It happened this past Saturday night, as it has on others before. My wife and I had taken our seats at a nice restaurant and the waiter asked if we’d like to order drinks. My wife asked for a glass of chardonnay—whichever was oakiest—and I ordered a malbec.
“We have two,” the waiter said, as my wife cringed. “The Leaping Aardvark and the San Clemente” or whatever.
I considered my choices for a second, then asked the question that has brought my spouse so much pain over the years. “Which is cheaper?”
“The Leaping Aardvark,” the waiter said, with an ever-so-subtle air of contempt. “By a dollar a glass.”
“Then the Leaping Aardvark it is, my good man,” I said cheerfully. When I heard the rolling of my wife’s eyes, I didn’t dare ask if there was a volume discount.
Price strikes me as a perfectly legitimate line of inquiry. If the restaurant served one brand in ten-ounce glasses and another in gallon-buckets, wouldn’t you want to know that? Of course you would, because it affects the price of each sip you take.
There is Superman, Spider-Man, and Everyman. I have a humbler title: I am the cheap man.
I am excused on genetic grounds, however, unlike Jack Benny, who in one famous routine was slow to respond to a robber’s question “Your money or your life!” When Benny didn’t answer right away, the robber repeated his demand. “I’m thinking!” Benny replied, irritated.
My last name is derived from the Middle English noun “chapman,” which in turn was derived from “cheapman,” a later variation of the Old English “ceapman,” all of which referred to itinerant peddlers who made the rounds in the manner of the Fuller Brush men and Avon Ladies of a bygone era.
“Cheap” didn’t originally mean shoddy goods, or those haggled over or sold for less than the going rate. It simply referred to the merchandise—pots and pans, simple housewares—sold by the peddlers who hauled it all over Old and Middle England. When burghers learned how to build medieval shopping malls, chapmen came to be viewed as the tacky alternative resorted to by those unable to afford an oxen-powered minivan. The usage migrated to America; among the wares that Ben Franklin sold in his stationer’s shop were “chapmen books.”
At some point, descendants of these hustlers who were embarrassed by the pejorative connotations of their surname elevated the spelling and pronunciation to “Chipman.” There was one such family in my hometown, people of whom it was thought that butter wouldn’t melt in their mouths. The rest of us were either proud of our humble roots, or unable to afford new name tags for our summer camp clothes.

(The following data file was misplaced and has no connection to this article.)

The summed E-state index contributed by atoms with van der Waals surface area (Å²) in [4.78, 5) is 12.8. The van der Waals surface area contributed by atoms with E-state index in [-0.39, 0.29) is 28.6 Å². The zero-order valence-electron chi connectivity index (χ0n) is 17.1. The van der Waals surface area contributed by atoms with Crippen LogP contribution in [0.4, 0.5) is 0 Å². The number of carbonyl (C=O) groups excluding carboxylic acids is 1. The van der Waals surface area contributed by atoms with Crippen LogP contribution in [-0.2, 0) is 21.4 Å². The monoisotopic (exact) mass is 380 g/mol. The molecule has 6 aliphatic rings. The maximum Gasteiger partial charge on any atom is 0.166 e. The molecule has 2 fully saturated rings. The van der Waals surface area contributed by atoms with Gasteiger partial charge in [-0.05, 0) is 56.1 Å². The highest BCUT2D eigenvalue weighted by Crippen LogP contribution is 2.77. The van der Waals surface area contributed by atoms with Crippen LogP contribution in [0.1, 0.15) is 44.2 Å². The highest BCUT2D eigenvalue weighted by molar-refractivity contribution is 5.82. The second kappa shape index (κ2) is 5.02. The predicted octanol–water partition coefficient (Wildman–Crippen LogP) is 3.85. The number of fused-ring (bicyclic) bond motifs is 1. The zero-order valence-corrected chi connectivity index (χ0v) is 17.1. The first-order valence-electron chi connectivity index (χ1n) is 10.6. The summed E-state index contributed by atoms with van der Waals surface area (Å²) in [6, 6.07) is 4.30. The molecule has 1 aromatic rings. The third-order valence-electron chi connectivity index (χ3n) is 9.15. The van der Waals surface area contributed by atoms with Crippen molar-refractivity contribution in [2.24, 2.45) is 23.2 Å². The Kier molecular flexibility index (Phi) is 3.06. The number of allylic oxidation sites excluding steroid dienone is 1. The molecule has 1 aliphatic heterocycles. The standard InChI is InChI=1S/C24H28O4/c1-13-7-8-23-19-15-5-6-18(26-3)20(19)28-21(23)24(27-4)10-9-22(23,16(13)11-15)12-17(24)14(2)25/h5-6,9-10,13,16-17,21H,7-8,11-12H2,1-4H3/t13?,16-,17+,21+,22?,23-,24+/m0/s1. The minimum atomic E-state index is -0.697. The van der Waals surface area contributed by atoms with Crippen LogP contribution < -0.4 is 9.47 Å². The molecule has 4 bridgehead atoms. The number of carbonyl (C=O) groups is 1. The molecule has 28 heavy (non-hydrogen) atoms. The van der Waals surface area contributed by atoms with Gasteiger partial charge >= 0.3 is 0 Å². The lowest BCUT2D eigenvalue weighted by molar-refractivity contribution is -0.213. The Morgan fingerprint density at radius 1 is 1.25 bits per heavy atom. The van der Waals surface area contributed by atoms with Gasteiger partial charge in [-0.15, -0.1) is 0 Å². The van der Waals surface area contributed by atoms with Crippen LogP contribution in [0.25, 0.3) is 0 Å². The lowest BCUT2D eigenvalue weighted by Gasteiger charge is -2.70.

I’m not reflexively cheap, and sometimes go out of my way to over-tip, generally when I’m feeling low and looking for some good karma. When that mood strikes me, look out—I may tip more than 20 percent! Last Saturday night, I achieved a personal best; 25 percent on dinner, and on after-dinner drinks at the bar. The National Earthquake Information Center detected unusual seismic activity along the eastern seaboard, but it was a false alarm; just jaws dropping along Route 20, Ye Olde Boston Post Road.
Still, these incidents are about as rare as, well, earthquakes. The bar at the Hampshire House, where the comedy series “Cheers” was set, used to have a bell the bartenders would ring whenever some big spender threw down a memorable tip. Ask not for whom that bell tolled. All I know is, it never tolled for me.
At least I’m not as cheap as the father of a former girlfriend of mine. An out-of-towner from Connecticut, he would judiciously exclude our state’s meals tax (5 percent then, a whopping 6.25 percent now) from the base of his tip. “The waiter didn’t serve the tax, and I didn’t eat it,” said the man when his daughter called him on it. In case you didn’t know, Connecticut is sometimes referred to as “The Nutmeg State” because in colonial times sharp merchants from that state would pass off common walnuts as nutmeg, a highly-prized spice, to gullible Massachusetts residents. I guess he was sore that the bottom had fallen out of the nutmeg market.
Not all Chapmans are cheap, but when a streak of generosity manifests itself in one of my relatives, it is usually a symptom of mental decline, as if the two strains can’t be combined without discord. Johnny Appleseed, born John Chapman, planted apple orchards and gave them away, but he was a member of the Swedenborgian Church, which believes that spirits are flying all around us, all the time. He also wore a saucepan on his head—‘nuf said.
By contrast, consider John Jay Chapman, an American essayist profiled by Edmund Wilson in “The Triple Thinkers,” who burned off his own hand to impress a girl. At that price, I’d say spring for a nice sweater or maybe some jewelry.
I sometimes wonder, when I order beer in a bar, whether I should assert my right to take home the empty bottle and cash it in for the deposit. I bought it, I paid for it—if anybody’s entitled to that nickel, it’s me—right?
I’m sure the bartender wouldn’t object. After all, that would be awfully cheap of him.
Con Chapman is a Boston writer whose work has appeared in The Atlantic, The Christian Science Monitor, and The Boston Globe, among other publications. His biography of Johnny Hodges, Duke Ellington’s alto saxophonist, is forthcoming from Oxford University Press.